As much as we love to see exciting new architectural plans with eye-popping renderings, our favorite stories have to do with real-life structures that make people's lives better - and when they're designed and built by our readers, that's even better! That's why we were thrilled when Inhabitat reader Brandon Rogers sent us pics of the eco-friendly buildings he's been constructing over in Ghana. Click through our gallery to see his "Bush Studio" made of earth and stone, and the progress that's being made on his latest project - a home made using bags of earth.
Brandon is a native of Orlando who decided to move to Africa to get some hands-on experience building affordable homes after a stint at a design firm in the states. Now, instead of sitting in a cubicle, he spends his time developing affordable housing schemes and putting them into action. He’s studied a variety of practical building techniques, and gets fully involved in every stage, enabling him to get a feel for the most sensible approaches.
Rogers has two key structures that demonstrate his efforts. The first is his rural studio or as he calls it, his “bush studio” which is located in the eastern region of Ghana on a plot of land that he acquired to practice his skills on. The building is made out of stone and mud, which originally triggered many raised eyebrows. In Ghana and throughout Africa, there is a stigma associated with building with mud. Many locals told Rogers that it connotes poverty, but he decided to stick to his hope of building a structure using materials indigenous to the land.
The Bush Studio is 12′ x 18′ (approx. 215 sq. ft.) and the walls are slightly angled so the front face appears curved and allows for a butterfly roof design, which is not only aesthetically appealing but more importantly creates a funnel to collect rainwater. The foundation of the building is composed of rumble stone built against a wooden framework. The blocks were made with a manual press from reclaimed soil from a hand dug well at a neighboring site. On the front face there are a series of vertical louvered windows which allow nice airflow and create a panoramic view.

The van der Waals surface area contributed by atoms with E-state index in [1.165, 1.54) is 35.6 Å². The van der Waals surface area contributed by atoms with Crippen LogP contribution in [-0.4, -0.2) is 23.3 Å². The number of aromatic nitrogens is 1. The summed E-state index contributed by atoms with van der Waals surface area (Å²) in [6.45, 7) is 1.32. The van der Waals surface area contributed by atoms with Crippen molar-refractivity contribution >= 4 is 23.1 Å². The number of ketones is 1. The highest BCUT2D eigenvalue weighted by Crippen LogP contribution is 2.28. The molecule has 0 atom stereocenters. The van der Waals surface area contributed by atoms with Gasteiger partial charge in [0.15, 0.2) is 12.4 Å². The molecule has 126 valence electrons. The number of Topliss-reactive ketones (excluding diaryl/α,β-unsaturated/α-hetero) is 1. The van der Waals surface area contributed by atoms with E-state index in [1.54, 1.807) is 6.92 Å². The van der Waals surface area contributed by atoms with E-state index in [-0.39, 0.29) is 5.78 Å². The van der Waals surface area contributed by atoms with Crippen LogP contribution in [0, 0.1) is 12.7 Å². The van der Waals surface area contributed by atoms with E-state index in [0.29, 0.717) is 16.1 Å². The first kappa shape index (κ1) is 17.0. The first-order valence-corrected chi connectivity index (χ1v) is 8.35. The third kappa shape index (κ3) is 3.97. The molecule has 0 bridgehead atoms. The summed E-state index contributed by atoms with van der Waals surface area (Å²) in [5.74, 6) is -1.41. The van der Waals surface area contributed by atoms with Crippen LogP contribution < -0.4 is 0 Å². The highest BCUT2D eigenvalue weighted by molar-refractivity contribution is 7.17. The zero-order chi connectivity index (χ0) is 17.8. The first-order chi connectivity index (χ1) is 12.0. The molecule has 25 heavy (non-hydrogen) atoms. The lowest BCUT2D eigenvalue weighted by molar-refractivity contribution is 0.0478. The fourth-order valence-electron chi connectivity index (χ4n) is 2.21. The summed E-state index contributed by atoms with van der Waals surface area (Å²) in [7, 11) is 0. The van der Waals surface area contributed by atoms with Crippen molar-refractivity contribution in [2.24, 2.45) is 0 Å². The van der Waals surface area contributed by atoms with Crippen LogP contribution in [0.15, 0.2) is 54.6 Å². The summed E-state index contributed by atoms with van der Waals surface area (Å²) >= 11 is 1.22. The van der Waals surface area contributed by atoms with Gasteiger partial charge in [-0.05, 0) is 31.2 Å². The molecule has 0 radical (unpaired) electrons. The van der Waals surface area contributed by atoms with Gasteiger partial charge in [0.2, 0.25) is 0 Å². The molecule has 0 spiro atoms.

The building is reinforced with standard columns and a lintel beam, and the roof is framed using locally machined 2 x 6 wood. For the roofing, a roofing sheet called Onduline was used because its composition hinders the dissipation of heat. As for the entries, there is an over-sized barn door on one side so the space can be opened up to the exterior and a single bi-fold door on the opposite side.
Rogers’ second project is an earth bag home located in the eastern region of Ghana near the township of Akosombo on the banks of the Volta River. Two structures are being planned for the site, the first of which is a guest house with approximately 1000 sq. ft. for one bedroom, a main space for the living/dining/kitchen areas and a multi-purpose room which will act as studio. The second space will act as the main residence and is going to be a two bedroom unit with a second floor loft.
Rogers decided to use earth bag building because of its many benefits. The walls ended up being 20 inches thick, meaning they can resist the elements while at the same time cooling and protecting. In fact, Rogers asked a few hunters to shoot the walls with shotguns, and they were proven to be bulletproof.
For the guest house, a wall was built using stone that was harvested from a neighboring mountain. From there, Rogers and his crew cast floor slabs and began the process of filling, sewing, ramping, and hauling the polypropylene sacks into place. The bulk of the walls went up very quickly over approximately a three-week period. The exterior was then plastered with a cement finish to minimize maintenance and then detailed with stone. The result of all of this work is a sturdy house made out of simple bags of earth.